M & T Bank Corp. (NYSE:MTB) reported a surge in profits of 50% for its fourth quarter, and nearly doubled its income for the year. Rising income from interest, fees and charges contributed to the strong performance, while loan loss provisions fell. M & T has shown solid management with positive results even throughout the recession.
IN PICTURES: What Is Your Risk Tolerance?
The Fourth Quarter And Fiscal Year
Diluted earnings per share on a GAPP basis were $1.59 on net income of $204 million, compared to $1.04 on $137 million in the year ago quarter. For the year, net income was $736 million or $5.69 per share, compared to $380 million or $2.89 per share. M & T has been an acquirer lately. Last year it bought Provident and Bradford banks in the mid-Atlantic region, both of which contributed to profitability. Last quarter it announced acquisitions of K Bank and troubled Wilmington Trust.
The fourth quarter earnings were led by 3% higher net interest income of $580 million, resulting from increased net interest margins, which grew from 3.71% to 3.85 percent. A key contributor to the earnings surge was the substantial reduction in loan loss provisions from $145 million in the year ago quarter to $85 million in this year's quarter.
The rest of M & T's performance was largely positive. Net charge-offs were down, with net interest income up for the year along with deposits, so M & T's business continues to strengthen. Weaker areas were loans and leases, flat for the year. Despite improvement in commercial loans, residential mortgages were down slightly. The strength was in interest, fees, deposits and better credit quality, while lending was still off.
Other Banks Report
JP Morgan Chase (NYSE:JPM) led off the earnings season for banks with a large profit increase. JPM was also helped by a loan loss provision reduction, and had an intriguing increase in loans. Others such as Citigroup (NYSE:C), Bank Of America (NYSE:BAC) and Wells Fargo (NYSE:WFC) are due to report this week. All are expected to produce improved results. While M & T's annual performances did show an earnings dip in 2009, the bank remained profitable through the worst of the financial crisis - something that couldn't be said for the larger banks.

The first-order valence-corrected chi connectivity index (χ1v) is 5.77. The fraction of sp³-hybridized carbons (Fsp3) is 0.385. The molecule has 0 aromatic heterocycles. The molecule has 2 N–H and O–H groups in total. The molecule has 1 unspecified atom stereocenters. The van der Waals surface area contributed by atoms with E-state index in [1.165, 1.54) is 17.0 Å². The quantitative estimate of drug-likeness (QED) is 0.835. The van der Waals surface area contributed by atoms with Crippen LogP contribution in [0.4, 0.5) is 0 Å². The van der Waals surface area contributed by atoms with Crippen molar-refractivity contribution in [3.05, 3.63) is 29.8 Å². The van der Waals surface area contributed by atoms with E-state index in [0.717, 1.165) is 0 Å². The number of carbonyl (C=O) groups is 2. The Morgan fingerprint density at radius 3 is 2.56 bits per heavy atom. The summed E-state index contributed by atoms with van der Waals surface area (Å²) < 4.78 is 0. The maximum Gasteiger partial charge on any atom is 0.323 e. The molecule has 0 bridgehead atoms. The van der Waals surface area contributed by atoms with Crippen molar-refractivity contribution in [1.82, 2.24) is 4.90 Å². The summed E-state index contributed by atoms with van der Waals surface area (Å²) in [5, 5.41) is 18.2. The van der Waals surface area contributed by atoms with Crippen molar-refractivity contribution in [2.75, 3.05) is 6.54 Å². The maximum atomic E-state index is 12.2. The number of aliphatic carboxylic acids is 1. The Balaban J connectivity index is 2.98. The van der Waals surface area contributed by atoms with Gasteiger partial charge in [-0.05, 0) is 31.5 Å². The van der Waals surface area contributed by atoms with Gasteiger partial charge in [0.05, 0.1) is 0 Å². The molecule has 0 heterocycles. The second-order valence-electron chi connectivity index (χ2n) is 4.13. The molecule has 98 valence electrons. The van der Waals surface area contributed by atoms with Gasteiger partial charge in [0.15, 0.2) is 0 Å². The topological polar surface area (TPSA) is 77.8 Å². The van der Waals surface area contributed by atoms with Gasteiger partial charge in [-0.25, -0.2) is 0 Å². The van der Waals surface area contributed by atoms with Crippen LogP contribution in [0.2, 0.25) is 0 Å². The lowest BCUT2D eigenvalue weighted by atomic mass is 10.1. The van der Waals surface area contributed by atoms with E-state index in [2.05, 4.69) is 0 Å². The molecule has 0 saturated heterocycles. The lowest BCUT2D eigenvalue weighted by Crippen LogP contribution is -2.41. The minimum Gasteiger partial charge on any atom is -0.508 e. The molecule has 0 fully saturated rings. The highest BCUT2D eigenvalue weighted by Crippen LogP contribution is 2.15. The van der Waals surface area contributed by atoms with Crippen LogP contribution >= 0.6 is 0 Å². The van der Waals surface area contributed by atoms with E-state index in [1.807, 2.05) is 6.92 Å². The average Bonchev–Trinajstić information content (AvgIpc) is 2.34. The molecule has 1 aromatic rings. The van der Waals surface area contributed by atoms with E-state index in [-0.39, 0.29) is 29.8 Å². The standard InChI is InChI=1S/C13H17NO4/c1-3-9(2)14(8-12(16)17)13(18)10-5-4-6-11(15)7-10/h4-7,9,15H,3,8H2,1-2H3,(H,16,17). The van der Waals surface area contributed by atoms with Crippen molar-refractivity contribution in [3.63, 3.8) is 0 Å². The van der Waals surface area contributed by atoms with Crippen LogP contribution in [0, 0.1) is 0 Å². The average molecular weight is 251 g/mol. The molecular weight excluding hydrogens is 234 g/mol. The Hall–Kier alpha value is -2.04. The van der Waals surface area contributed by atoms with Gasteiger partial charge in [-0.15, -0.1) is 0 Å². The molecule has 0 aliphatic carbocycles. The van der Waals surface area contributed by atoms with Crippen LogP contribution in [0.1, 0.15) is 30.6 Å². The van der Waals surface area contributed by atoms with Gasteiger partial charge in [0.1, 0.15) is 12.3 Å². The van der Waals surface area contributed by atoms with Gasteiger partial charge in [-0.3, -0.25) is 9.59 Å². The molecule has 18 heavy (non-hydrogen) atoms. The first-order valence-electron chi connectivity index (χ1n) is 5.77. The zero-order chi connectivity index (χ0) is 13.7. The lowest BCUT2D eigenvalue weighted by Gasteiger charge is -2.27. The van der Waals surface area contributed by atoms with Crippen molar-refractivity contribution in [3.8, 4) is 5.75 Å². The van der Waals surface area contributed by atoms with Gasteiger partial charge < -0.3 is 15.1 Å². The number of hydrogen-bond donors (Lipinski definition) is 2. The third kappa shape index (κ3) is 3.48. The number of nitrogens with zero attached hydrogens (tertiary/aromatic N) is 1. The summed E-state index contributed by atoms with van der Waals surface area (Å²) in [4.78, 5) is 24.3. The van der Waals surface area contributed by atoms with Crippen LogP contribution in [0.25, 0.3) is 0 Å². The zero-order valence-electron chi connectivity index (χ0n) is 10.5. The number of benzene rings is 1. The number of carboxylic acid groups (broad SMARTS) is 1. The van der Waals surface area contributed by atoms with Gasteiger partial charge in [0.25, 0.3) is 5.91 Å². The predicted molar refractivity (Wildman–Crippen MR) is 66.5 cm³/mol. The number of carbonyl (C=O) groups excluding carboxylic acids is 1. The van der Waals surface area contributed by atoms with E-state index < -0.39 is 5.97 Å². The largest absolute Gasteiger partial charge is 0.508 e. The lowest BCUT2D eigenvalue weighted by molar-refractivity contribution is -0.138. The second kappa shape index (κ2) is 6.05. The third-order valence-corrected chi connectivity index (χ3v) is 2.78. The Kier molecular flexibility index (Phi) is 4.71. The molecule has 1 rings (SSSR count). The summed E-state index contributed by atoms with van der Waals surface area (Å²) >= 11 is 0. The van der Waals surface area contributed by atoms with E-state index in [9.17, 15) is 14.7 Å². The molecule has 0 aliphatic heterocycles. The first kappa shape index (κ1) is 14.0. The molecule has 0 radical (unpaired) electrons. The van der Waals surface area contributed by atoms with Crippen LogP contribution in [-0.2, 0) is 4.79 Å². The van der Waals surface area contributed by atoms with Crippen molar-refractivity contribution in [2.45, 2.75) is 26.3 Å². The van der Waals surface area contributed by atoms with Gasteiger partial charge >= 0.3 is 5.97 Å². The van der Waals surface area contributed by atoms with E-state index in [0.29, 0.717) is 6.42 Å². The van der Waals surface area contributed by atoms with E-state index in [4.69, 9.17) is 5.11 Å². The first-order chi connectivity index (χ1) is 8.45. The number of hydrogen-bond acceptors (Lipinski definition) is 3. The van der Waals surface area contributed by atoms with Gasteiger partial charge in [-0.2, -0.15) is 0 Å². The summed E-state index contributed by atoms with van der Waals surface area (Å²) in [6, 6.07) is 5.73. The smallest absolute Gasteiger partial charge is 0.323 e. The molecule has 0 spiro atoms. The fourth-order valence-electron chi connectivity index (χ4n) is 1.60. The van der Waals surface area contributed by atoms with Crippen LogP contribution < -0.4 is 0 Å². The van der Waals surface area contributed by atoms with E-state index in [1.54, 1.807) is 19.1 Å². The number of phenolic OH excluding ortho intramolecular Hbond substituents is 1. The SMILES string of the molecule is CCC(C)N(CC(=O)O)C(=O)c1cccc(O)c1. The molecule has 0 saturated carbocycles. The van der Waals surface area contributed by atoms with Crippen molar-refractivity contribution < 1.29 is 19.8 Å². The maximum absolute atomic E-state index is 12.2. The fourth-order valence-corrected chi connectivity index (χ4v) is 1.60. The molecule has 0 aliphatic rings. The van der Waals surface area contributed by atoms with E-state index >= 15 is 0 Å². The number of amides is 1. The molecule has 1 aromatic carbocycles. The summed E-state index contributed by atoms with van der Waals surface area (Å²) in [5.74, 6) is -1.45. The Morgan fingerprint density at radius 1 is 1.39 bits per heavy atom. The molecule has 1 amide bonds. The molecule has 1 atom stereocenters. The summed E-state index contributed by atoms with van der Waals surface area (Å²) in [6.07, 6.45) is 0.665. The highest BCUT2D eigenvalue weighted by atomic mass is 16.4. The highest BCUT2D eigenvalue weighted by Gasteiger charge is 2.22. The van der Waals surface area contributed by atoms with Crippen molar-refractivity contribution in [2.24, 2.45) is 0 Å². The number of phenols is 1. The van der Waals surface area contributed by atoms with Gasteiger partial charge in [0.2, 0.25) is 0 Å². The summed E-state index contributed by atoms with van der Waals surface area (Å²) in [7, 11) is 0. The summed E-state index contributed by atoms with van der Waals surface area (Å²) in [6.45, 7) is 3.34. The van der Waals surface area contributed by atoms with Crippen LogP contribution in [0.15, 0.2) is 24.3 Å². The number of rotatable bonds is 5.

What's Next For M & T?
M & T has a solid balance sheet. As a well-run midsize regional, it didn't go through the nightmare some of the big banks fashioned. M & T had $68 billion in assets at year's end, with its tangible equity per common share $33.26, up from $28.27 at year's end 2009. The stock traded recently in the $80s, in the middle of its 52-week range, with a PE of 17 and a yield of 3.25 percent.
Although the economic recovery is still slow, credit quality issues for most banks are subsiding and earnings are up dramatically. At some point M &T, along with other banks, will have to ramp up its lending again to keep growing earnings. There are glimmers in the financial sector that indicate it's starting to happen. As lending increases, that's when we'll have a truer banking and economic picture, and perhaps a truer recovery. (From coins to credit, find out how the earliest system of money management started. Check out The Evolution Of Banking.)
Use the Investopedia Stock Simulator to trade the stocks mentioned in this stock analysis, risk free!